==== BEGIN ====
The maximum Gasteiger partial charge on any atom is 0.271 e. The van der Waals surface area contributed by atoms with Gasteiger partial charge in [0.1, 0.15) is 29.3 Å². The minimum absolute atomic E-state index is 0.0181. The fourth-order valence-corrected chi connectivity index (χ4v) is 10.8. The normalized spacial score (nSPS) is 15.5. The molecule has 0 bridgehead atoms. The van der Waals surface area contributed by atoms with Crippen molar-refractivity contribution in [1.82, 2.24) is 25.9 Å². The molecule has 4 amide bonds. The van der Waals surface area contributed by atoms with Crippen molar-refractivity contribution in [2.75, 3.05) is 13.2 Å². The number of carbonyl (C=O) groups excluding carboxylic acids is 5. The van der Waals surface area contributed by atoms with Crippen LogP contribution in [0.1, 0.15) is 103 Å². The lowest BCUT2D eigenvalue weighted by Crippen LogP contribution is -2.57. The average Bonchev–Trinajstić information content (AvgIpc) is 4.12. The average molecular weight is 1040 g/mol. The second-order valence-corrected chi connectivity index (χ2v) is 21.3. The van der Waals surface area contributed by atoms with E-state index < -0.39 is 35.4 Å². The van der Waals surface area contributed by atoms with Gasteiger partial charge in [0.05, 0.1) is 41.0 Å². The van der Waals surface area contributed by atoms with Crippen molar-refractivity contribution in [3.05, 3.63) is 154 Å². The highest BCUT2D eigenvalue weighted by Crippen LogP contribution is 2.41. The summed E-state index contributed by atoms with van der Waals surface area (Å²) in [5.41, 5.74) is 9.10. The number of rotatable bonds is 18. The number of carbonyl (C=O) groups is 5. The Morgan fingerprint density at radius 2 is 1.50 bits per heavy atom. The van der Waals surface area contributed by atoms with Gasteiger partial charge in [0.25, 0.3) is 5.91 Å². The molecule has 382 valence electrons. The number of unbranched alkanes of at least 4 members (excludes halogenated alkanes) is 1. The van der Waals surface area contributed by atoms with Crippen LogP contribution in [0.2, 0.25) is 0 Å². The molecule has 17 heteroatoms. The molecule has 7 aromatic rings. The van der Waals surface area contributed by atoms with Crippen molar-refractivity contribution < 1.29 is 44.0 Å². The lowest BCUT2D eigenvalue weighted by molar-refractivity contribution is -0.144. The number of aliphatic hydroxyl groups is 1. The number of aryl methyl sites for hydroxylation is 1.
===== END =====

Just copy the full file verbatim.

The maximum Gasteiger partial charge on any atom is 0.271 e. The van der Waals surface area contributed by atoms with Gasteiger partial charge in [0.1, 0.15) is 29.3 Å². The minimum absolute atomic E-state index is 0.0181. The fourth-order valence-corrected chi connectivity index (χ4v) is 10.8. The normalized spacial score (nSPS) is 15.5. The molecule has 0 bridgehead atoms. The van der Waals surface area contributed by atoms with Crippen molar-refractivity contribution in [1.82, 2.24) is 25.9 Å². The molecule has 4 amide bonds. The van der Waals surface area contributed by atoms with Crippen molar-refractivity contribution in [2.75, 3.05) is 13.2 Å². The number of carbonyl (C=O) groups excluding carboxylic acids is 5. The van der Waals surface area contributed by atoms with Crippen LogP contribution in [0.1, 0.15) is 103 Å². The lowest BCUT2D eigenvalue weighted by Crippen LogP contribution is -2.57. The average Bonchev–Trinajstić information content (AvgIpc) is 4.12. The average molecular weight is 1040 g/mol. The second-order valence-corrected chi connectivity index (χ2v) is 21.3. The van der Waals surface area contributed by atoms with E-state index < -0.39 is 35.4 Å². The van der Waals surface area contributed by atoms with Gasteiger partial charge in [0.05, 0.1) is 41.0 Å². The van der Waals surface area contributed by atoms with Crippen molar-refractivity contribution in [3.05, 3.63) is 154 Å². The highest BCUT2D eigenvalue weighted by Crippen LogP contribution is 2.41. The summed E-state index contributed by atoms with van der Waals surface area (Å²) in [5.41, 5.74) is 9.10. The number of rotatable bonds is 18. The number of carbonyl (C=O) groups is 5. The Morgan fingerprint density at radius 2 is 1.50 bits per heavy atom. The van der Waals surface area contributed by atoms with Gasteiger partial charge in [0.25, 0.3) is 5.91 Å². The molecule has 382 valence electrons. The number of unbranched alkanes of at least 4 members (excludes halogenated alkanes) is 1. The van der Waals surface area contributed by atoms with Crippen LogP contribution in [0.2, 0.25) is 0 Å². The molecule has 17 heteroatoms. The molecule has 7 aromatic rings. The van der Waals surface area contributed by atoms with Crippen molar-refractivity contribution < 1.29 is 44.0 Å². The lowest BCUT2D eigenvalue weighted by molar-refractivity contribution is -0.144. The number of aliphatic hydroxyl groups is 1. The number of aryl methyl sites for hydroxylation is 1.